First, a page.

“Welcome to the Green Gulch Zen Center. My name is Tezuka. We’ve met once before, under different circumstances.” He stops, and then as if he can’t help himself, he comments: “My, how you’ve changed.”

    I smile. “Yes. I’m right-side up now.”

    “Indeed. May I ask how you came to undergo such a rapid transformation?” I understand his question. I see the understanding in his observant eyes. It’s been barely six months since I was a would-be suicide on the roadside outside the center.

    “I have good teachers.” The monk glances at Kumiko wonderingly, so I explain my connection to the SoMa Zen Center and Eli and Reva and give the monk a brief summary of my recent personal history. The monk nods approvingly as I describe my shikantaza “just sitting” practice and touch on breakthroughs I have achieved.

    “I met the Buddha,” I say casually, an inexplicable statement that doesn’t surprise the Green Gulch monk. He doesn’t react at all to this outlandish claim. Total equanimity.

    “Why have you come to see me?” Tezuka asks.

    “To thank you. I might have died if you hadn’t come out.”

    “Perhaps. You have made good use of your ‘second life,’” he says. “Would you come here to teach one day?”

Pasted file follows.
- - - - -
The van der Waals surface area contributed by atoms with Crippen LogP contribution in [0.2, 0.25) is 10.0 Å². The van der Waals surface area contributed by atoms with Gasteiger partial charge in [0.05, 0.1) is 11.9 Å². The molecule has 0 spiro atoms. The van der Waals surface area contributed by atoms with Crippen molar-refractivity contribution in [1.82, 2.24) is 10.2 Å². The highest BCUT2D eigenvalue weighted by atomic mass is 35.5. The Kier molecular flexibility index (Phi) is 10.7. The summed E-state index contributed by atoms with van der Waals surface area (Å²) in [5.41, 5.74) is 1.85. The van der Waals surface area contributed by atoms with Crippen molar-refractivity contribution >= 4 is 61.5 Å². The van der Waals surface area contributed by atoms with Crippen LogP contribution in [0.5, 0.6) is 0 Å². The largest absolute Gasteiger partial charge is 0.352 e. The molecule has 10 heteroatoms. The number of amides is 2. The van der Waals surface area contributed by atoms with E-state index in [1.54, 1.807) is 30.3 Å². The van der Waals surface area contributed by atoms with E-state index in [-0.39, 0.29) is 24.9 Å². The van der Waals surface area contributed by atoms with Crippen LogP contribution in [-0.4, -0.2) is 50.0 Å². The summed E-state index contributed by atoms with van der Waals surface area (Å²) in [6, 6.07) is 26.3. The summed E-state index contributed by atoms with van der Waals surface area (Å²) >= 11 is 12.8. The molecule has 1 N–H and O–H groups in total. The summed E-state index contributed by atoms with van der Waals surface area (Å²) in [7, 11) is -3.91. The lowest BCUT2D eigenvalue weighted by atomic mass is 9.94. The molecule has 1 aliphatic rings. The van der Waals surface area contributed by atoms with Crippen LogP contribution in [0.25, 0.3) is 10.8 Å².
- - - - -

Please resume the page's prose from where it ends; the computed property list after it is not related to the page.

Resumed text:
“Oh, no, I would come only as a student. I still have much to learn. Or unlearn.”

    Tezuka looks at me calmly, just as he did that night on the road. “Very well,” he says. “Though it appears to me that you—” he leaves the rest of his thought unspoken. “Would you like some tea? We’re just about to start chado.”


    Buddha Weekly Bela Breslau and Stephen Billias authors Pilgrim Maya Buddhism
    Bela Breslau and Stephen Billias, authors of Pilgrim Maya.

    Author Bios:  Stephen Billias and Bela Breslau

    Stephen Billias is the published author of seven fantasy novels and one literary collection of short stories, and is a MacDowell Fellow also.

    In addition to Pilgrim Maya, Bela Breslau is working on a second book currently, a family history/ memoir/ biography of her father. Pilgrim Maya is their first novel together, published by Odeon Press on August 1st, 2022.


    Information about this new release

    Title: Pilgrim Maya

    Authors: Bela Breslau and Stephen Billias

    Buddha Weekly Pilgrim Maya frontcover sample with quote2 Buddhism
    Cover of Pilgrim Maya by Bela Breslau and Stephen Billias
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    Lee Kane

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    Lee Kane is the editor of Buddha Weekly, since 2007. His main focuses as a writer are mindfulness techniques, meditation, Dharma and Sutra commentaries, Buddhist practices, international perspectives and traditions, Vajrayana, Mahayana, Zen. He also covers various events.
    Lee also contributes as a writer to various other online magazines and blogs.